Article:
The 2021 Bentley Flying Spur With a 549-HP V8 Isn’t for Your Chauffeur

A top speed of 198 mph in a sedan that’s 220 pounds lighter than the top-shelf W12.

byMáté Petrány|
Bentley News photo

The new Bentley Flying Spur is a highly tempting luxury sedan one can still get with a 6.0-liter twin-turbo W12 producing 626 horsepower and 664 pound-feet of torque. With twelve cylinders onboard, Bentley's new flagship four-door is a 207-mile-per-hour affair featuring 3D-machined woods inside, along with the same intricate stitching job you find in the fanciest of Continental GTs. However, it's been an open secret that those who prefer to drive their Bentleys themselves are usually better off with the somewhat cheaper V8s. Bentley's 4.0-liter twin-turbo makes the Bentayga more fun, the Continental GT keener through corners and now, the 2021 Flying Spur a whole 220-pounds lighter, as well as up to 16 percent more fuel-efficient.

Apparently, based on a decade's worth of data, Bentley has also learned that there's a significant shift in the usage of the Flying Spur from chauffeur-driven owners to customers driving themselves with passengers accompanying them. As you may remember, Bentley used to make a car for chauffeur-driven individuals called the Mulsanne. After 61 years on the market, Bentley's old 6.75-liter V8 is gone, while when it comes to the Flying Spur, over 40 percent of both American and Chinese customers drive their cars, taking passengers along for the ride at least once a week. Keeping that in mind, Bentley tuned the V8 yet again with an increased focus on the driver.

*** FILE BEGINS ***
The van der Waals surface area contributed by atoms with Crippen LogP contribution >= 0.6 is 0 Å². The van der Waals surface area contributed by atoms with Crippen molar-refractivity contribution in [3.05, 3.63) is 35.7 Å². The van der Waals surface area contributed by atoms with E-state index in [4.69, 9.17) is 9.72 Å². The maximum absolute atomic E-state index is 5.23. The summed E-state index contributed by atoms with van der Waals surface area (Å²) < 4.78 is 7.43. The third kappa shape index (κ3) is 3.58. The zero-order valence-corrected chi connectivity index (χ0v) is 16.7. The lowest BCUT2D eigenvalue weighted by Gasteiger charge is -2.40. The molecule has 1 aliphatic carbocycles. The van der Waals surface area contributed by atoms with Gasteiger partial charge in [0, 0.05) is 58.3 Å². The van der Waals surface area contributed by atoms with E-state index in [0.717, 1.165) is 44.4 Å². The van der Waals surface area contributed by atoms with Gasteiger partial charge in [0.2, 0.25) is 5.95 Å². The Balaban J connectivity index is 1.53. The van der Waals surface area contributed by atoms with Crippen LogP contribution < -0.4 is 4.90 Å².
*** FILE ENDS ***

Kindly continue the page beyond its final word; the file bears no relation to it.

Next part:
The twin-turbo 4.0 TFSI is a smart V8. Producing 549 horsepower and a peak torque of 568 foot-pounds from 2,000 rpm, it uses twin-scroll turbos packaged inside the V, and half-bank cylinder deactivation activated below 3,000 rpm, or when torque demand is below 173 foot-pounds. Bentley says the deactivation happens in around 20 milliseconds, which is a tenth of the time it takes to blink unless of course you happen to be high on caffeine, in which case results may vary. This 90-degree V8 also features a cross-plane crankshaft and iron-coated cylinder bores. The result is a zero to 62 mph time of 4.1 seconds, and a top speed of 198 mph.

Still available in both four- or five-seat configurations, the Flying Spur V8 also comes with the same powertrain and chassis advancements as the W12, including adaptive air suspension and torque vectoring by braking, while the 48-volt electric active anti-roll tech known as Bentley Dynamic Ride and the all-wheel steering remain optional. Bentley promises a "grand touring range" of over 400 miles.

The V8's design details include quad exhaust finishers, 20-inch standard wheels unless you opt for gloss black 22s by Mulliner, the equally premium blackline specification featuring the dark version of the illuminated electric Flying B, over 60 exterior colors, 10 optional hide colors and two dual-tone interior configurations.

When it comes to the all-important veneer, Crown Cut Walnut is the standard finish, yet a further seven veneer species are there to choose from, not to mention the high gloss carbon fiber package. Those truly missing the Mulsanne can also specify a dual veneer finish, with Côtes de Genève specifically available for the front center console. For the rear passengers, Bentley also throws in its Touch Screen Remote, which allows access to the control of all blinds, rear-seat massage function and climate control, and can also be used to pre-configure the mood lighting.

When those LEDs go red, just remember that while all Bentleys are set to go hybrid in 2023, for now, you can have a smooth cross-plane V8 that will propel this lighter sedan to 198 mph.

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